With food costs rising, ethanol benefits now questioned


May 7, 2008


Just months ago, ethanol was the Holy Grail to energy independence and a "green fuel" that would help nudge the country away from climate changing fossil energy.

Democrats and Republicans cheered its benefits as Congress directed a fivefold increase in ethanol use as a motor fuel. President Bush called it key to his strategy to cut gasoline use by 20 percent by 2010.

But now with skyrocketing food costs even U.S. senators are complaining about seeing shocking prices at the supermarket and hunger spreading across the globe, some lawmakers are wondering if they made a mistake.

"Our enthusiasm for corn ethanol deserves a second look. That's all I'm saying, a second look," said Rep. Jane Harman, D-Calif., at a House hearing Tuesday where the impact of ethanol on soaring food costs was given a wide airing.

The dramatic reversal has stunned ethanol producers and its supporters in
Washington as they have seen their product shift from being an object of praise to one of derision.

Sen. Charles Grassley, R-Iowa, one of the Senate's two working farmers and a longtime ethanol booster, said he finds it hard to believe that ethanol could be "clobbered the way it's being clobbered right now" over the issue of food costs. What does the cost of corn have to do with the price of wheat or rice, he is telling people.

The uproar over ethanol is clearly gaining momentum.

Two governors Texas and Connecticut and 26 senators, including the GOP's presumptive presidential nominee John McCain, are asking the Environmental Protection Agency to cut this year's mandate for 9 billion gallons of corn ethanol in half to ease, they say, food costs.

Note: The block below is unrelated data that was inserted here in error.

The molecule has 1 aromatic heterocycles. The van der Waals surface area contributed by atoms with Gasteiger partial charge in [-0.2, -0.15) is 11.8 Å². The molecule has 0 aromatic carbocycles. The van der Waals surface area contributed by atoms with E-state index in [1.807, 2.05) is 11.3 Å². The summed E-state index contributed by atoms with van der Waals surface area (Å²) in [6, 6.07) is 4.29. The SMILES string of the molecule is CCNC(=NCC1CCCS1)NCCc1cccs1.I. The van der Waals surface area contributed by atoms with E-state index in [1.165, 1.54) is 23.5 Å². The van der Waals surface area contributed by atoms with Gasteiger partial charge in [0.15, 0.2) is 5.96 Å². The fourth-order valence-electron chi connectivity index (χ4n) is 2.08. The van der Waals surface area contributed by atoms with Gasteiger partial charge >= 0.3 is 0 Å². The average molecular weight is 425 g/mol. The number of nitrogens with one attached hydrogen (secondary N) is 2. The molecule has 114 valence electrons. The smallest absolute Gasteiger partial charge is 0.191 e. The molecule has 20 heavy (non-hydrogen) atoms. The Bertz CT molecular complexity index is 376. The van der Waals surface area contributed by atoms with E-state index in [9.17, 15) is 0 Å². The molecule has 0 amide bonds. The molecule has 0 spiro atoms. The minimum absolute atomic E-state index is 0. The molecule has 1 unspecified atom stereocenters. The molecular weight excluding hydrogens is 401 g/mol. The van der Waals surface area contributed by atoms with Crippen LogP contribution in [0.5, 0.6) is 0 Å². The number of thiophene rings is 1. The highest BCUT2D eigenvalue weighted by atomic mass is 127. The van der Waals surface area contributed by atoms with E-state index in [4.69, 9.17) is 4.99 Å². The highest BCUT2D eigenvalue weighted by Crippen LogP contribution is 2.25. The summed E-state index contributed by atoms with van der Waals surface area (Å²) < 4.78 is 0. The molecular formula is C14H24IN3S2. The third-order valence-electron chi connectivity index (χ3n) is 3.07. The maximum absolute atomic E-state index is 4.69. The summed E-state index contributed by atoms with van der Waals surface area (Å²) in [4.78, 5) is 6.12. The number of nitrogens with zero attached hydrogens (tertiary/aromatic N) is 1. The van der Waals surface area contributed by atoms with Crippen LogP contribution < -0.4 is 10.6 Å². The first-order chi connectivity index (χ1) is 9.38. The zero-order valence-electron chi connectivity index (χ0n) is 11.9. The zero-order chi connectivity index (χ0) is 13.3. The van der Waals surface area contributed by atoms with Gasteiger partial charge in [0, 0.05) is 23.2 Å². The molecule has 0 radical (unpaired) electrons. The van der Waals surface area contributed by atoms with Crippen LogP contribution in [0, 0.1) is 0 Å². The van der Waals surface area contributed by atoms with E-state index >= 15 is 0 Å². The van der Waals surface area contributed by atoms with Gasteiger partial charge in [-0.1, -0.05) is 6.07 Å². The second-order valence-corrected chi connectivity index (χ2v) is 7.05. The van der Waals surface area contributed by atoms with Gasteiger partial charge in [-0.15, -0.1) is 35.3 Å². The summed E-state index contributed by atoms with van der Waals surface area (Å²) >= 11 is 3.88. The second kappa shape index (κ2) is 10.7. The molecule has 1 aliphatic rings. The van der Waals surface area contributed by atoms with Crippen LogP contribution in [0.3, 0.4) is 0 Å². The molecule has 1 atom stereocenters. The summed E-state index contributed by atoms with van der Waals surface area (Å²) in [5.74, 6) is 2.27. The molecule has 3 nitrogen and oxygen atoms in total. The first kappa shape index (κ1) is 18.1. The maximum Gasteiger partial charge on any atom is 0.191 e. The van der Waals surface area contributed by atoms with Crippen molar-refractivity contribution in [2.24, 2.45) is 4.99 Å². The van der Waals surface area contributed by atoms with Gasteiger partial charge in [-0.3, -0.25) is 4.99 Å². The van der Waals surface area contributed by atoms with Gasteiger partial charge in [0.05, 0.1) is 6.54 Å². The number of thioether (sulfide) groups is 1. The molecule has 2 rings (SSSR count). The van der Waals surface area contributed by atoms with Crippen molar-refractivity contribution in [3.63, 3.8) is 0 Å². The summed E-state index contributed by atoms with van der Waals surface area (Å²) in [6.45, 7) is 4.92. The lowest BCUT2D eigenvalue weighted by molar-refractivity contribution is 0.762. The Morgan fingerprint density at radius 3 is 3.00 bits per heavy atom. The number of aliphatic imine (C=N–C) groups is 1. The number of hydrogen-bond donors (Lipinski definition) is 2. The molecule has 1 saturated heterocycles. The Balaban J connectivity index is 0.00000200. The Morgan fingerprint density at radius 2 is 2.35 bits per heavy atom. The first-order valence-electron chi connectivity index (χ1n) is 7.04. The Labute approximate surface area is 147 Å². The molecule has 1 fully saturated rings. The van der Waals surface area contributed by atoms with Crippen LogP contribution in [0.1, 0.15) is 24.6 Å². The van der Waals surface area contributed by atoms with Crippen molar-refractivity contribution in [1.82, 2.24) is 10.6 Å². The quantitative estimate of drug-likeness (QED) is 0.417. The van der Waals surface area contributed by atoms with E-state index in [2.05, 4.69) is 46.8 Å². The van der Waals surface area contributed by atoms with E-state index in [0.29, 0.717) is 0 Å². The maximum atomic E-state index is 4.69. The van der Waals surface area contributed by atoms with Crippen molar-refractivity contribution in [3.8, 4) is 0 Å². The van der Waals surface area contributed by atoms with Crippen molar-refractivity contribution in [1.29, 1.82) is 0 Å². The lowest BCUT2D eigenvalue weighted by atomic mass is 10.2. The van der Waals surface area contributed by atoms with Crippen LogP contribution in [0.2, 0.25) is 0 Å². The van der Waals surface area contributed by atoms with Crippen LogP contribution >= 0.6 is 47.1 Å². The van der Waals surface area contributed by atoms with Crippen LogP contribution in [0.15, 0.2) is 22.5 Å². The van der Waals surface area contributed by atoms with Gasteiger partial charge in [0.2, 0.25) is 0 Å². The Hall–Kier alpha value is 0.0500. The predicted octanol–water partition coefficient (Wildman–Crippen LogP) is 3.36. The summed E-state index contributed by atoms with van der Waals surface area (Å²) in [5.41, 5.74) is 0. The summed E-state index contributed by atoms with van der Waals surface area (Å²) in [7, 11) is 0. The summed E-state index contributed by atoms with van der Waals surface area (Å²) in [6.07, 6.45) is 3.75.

Robert Meyers, an EPA deputy assistant administrator, told a House hearing Tuesday the agency will respond to the request as quickly as possible, but doubts anything will be forthcoming for about three months. There's a regulatory process to follow, he said.

But lawmakers, even those who enthusiastically supported the requirement for refiners to ramp up ethanol use to 36 billion gallons a year by 2022 from about 7 billion gallons last year, have begun to have qualms.

"Corn ethanol was presented as an almost Holy Grail solution," said Rep. Mike Doyle, D-Pa. "But I believe its negatives today far outweigh its benefits. We need to revisit this ... and back away from the food to fuel policy."

Rep. Joe Barton of
Texas, the ranking Republican on the House Energy and Commerce Committee, said he will introduce a bill to abandon the ethanol mandate passed just before last Christmas and go back to the one Congress enacted in 2005 calling for a more modest ethanol increase.